My Ferrari Ke Sawari
The term ‘dark horse’ is given to someone who isn’t well known, but ultimately turns out to be the unexpected winner of a competition. Indian took its Chief Classic, and named it the Indian Chief Dark Horse, so the American manufacturer must think of the motorcycle on similar terms. Why else would anyone take a beautiful classic motorcycle and name it so?
Indian has removed almost all of the chrome from the Chief Classic, and has replaced it with an all-black finish. This has given the Chief a mildly understated look. Despite that, it manages to look ever so graceful. In fact, the long, low-slung profile makes the Dark Horse look like motorcycling royalty.
Features which gave the Classic its distinctive look have been retained. The front and rear fenders cover most of the wheels, the front cowl houses the headlamp, front fork top mounts and the handlebar mounts. The large teardrop-shaped tank has the instrument cluster mounted up top, and the seat is well contoured and leather made.
Okay, let’s be fair, all cruisers have to have a little chrome here and there – it’s almost an unsaid rule. Indian Motorcycles seems to agree with it too, and strips of chrome on the front and rear fenders have been nicely placed. Even the long exhaust pipes have a chrome finish.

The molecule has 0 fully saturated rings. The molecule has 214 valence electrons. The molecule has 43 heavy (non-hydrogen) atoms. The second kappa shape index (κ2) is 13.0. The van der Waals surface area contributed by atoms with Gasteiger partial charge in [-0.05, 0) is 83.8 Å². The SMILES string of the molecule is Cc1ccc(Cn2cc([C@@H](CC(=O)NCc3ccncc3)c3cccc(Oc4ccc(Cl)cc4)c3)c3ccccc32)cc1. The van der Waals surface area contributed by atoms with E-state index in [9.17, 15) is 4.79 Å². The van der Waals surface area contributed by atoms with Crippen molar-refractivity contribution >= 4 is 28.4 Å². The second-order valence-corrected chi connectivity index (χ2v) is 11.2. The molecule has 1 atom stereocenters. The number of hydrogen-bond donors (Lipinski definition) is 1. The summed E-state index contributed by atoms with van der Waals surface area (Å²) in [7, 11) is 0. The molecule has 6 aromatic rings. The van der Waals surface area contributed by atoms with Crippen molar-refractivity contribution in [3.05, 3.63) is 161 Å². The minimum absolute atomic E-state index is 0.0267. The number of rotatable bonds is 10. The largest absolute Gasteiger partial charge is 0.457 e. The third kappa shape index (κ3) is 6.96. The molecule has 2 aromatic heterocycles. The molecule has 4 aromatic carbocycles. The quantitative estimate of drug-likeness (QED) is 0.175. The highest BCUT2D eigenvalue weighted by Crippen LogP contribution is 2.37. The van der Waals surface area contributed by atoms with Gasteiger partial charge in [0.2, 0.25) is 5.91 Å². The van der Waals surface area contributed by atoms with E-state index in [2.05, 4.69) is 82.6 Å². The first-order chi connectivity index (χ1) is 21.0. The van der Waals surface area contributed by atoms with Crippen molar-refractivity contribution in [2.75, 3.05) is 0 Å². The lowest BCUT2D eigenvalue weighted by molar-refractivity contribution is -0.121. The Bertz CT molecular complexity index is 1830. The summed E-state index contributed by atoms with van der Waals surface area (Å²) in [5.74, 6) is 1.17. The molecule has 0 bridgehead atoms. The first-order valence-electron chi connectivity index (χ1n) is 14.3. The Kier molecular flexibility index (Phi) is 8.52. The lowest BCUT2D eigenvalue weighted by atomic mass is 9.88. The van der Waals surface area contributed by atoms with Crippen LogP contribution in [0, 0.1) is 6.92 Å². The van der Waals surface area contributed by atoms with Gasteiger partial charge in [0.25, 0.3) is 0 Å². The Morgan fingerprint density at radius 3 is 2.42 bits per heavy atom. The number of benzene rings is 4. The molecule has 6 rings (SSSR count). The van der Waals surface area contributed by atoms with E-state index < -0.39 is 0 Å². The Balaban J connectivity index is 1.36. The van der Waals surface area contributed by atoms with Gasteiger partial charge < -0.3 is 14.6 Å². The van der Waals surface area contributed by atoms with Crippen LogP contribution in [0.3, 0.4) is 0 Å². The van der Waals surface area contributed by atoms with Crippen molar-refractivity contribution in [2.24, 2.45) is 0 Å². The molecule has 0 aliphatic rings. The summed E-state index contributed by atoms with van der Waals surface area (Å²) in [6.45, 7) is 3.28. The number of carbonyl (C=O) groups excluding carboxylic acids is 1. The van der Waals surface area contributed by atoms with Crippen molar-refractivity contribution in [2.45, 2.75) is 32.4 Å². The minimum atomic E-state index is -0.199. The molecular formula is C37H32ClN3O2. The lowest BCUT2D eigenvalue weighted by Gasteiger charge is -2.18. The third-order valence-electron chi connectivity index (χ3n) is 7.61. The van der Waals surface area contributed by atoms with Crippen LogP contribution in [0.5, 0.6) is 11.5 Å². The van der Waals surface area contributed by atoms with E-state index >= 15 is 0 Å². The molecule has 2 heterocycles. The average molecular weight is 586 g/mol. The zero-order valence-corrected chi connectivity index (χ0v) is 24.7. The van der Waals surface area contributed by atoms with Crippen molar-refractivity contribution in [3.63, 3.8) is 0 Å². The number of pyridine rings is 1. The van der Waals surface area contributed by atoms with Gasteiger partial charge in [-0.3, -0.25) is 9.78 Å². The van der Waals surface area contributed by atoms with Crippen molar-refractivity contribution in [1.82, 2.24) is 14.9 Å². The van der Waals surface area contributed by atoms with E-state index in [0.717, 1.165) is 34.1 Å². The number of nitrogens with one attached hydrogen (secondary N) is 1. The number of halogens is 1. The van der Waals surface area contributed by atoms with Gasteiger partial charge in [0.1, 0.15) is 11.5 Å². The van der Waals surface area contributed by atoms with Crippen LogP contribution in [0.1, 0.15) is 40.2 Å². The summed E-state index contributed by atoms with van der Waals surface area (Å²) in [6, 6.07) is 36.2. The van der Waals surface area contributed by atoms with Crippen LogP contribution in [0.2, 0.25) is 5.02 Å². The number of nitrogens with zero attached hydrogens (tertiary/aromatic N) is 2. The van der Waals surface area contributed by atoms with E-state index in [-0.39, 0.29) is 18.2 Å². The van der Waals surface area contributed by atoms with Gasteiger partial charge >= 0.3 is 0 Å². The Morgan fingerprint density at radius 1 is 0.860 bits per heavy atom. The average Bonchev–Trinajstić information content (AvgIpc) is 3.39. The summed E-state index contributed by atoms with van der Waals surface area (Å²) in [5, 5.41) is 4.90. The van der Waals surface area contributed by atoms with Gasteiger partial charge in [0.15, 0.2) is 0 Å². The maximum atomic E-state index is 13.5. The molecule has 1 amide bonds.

Turn on the ignition and the ‘war bonnet’ on the front fender lights up. This reminds me of the Spirit of Ecstasy, and I felt like I was riding the Rolls Royce of motorcycles.
The massive Thunder Stroke 111, 1,811cc engine has keyless start. You do have a computer-like ignition button on the tank, but don’t really need to press it. All you need to do is keep the key on your person, and press the starter button on the sublime switchgear. The 49-degree V-Twin, coupled with the proportionally designed exhaust pipes, roars to life. You could forgive a child with an imagination, when they tell you the big Indian’s exhaust note sounds like a galloping horse’s hooves.